Elsa Burger, SF State awardee of State Critical Language Scholarship (CLS) to study in India

Friday, June 17, 2016 - 15:28
Elsa Burger Critical Language Scholarship ricipient

Q & A with Elsa Burger, SF State awardee of U.S. Department of State Critical Language Scholarship (CLS) to study a critical language during the summer of 2016.

Elsa Burger, attending the Master of Social Work at SF State is taking this opportunity to travel and stay in Jaipur, India to study and speak Hindi for her CLS scholarship. She took time to answer a few questions before she traveled to Washington D.C. for orientation last month and then her trip to Jaipur, India.

Why did you choose to attend SF State?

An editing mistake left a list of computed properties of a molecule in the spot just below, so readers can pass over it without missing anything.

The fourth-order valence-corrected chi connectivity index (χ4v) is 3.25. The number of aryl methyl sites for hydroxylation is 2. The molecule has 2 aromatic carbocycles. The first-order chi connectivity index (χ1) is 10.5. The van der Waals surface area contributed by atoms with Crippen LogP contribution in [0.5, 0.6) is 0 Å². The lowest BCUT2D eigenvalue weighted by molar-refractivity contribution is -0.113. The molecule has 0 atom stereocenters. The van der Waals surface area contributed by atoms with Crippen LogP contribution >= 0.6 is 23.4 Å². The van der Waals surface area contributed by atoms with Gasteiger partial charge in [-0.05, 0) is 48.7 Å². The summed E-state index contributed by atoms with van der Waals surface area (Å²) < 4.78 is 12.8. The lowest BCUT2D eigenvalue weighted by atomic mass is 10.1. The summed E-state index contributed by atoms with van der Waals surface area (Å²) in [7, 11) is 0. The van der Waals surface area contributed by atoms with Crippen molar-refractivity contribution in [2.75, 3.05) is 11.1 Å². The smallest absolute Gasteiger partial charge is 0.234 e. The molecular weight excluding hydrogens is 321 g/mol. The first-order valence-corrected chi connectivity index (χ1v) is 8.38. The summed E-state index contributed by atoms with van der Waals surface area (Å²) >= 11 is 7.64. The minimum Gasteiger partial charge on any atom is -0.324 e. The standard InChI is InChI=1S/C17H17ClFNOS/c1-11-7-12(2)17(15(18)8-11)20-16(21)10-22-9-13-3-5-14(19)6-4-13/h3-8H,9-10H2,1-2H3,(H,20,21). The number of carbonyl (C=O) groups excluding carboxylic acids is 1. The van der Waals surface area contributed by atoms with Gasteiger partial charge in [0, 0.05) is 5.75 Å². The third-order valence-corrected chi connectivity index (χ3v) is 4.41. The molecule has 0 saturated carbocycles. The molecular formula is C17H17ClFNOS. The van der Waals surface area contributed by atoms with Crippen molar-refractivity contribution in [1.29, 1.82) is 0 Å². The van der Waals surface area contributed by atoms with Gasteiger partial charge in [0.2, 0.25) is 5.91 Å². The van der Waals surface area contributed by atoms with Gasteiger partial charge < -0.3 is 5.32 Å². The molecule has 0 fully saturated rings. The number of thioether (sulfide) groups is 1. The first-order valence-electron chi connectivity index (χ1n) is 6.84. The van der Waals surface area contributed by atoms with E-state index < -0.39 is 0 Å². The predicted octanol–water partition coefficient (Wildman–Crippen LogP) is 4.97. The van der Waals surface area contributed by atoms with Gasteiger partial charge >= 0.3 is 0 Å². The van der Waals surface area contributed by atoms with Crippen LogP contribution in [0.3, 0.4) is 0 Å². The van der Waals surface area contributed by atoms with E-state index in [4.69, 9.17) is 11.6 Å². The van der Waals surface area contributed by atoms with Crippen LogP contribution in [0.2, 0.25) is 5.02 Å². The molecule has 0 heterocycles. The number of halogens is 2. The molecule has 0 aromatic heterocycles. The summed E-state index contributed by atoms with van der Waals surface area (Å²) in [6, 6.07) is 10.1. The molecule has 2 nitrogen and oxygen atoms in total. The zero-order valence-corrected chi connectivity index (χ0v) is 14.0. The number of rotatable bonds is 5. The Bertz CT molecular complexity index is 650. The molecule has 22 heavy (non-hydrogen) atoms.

San Francisco State University has a long tradition of activism and social justice, through both the College of Ethnic Studies and the School of Social Work, which has reputation for matriculating students who will represent the diverse communities around them as social workers. Both my mother and my uncle graduated from SF State, so as a native San Franciscan I knew that SF State was a valuable resource for local people hoping to gain academic or professional credentials.

How does studying Hindi over in Jaipur pertain to your Graduate Social Work?

Many jobs in community based mental health and social service agencies in the Bay Area look for people who are bilingual. Having language skills, even if they are not at native speaker levels, is a plus in the labor market when you will be working directly with people.